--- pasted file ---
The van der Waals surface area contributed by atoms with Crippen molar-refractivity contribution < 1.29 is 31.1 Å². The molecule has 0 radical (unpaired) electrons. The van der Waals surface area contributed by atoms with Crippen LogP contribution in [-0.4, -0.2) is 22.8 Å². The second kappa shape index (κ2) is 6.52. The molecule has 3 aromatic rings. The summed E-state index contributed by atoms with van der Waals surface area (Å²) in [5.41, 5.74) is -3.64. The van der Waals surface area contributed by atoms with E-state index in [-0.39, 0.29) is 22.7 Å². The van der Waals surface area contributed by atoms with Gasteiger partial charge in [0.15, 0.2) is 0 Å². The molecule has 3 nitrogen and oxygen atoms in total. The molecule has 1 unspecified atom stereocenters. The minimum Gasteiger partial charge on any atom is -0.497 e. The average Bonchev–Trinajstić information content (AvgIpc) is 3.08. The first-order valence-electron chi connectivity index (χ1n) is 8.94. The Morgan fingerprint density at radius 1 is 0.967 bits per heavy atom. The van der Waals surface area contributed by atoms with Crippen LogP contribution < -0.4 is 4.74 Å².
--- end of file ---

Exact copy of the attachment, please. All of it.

The van der Waals surface area contributed by atoms with Crippen molar-refractivity contribution < 1.29 is 31.1 Å². The molecule has 0 radical (unpaired) electrons. The van der Waals surface area contributed by atoms with Crippen LogP contribution in [-0.4, -0.2) is 22.8 Å². The second kappa shape index (κ2) is 6.52. The molecule has 3 aromatic rings. The summed E-state index contributed by atoms with van der Waals surface area (Å²) in [5.41, 5.74) is -3.64. The van der Waals surface area contributed by atoms with E-state index in [-0.39, 0.29) is 22.7 Å². The van der Waals surface area contributed by atoms with Gasteiger partial charge in [0.15, 0.2) is 0 Å². The molecule has 3 nitrogen and oxygen atoms in total. The molecule has 1 unspecified atom stereocenters. The minimum Gasteiger partial charge on any atom is -0.497 e. The average Bonchev–Trinajstić information content (AvgIpc) is 3.08. The first-order valence-electron chi connectivity index (χ1n) is 8.94. The Morgan fingerprint density at radius 1 is 0.967 bits per heavy atom. The van der Waals surface area contributed by atoms with Crippen LogP contribution < -0.4 is 4.74 Å².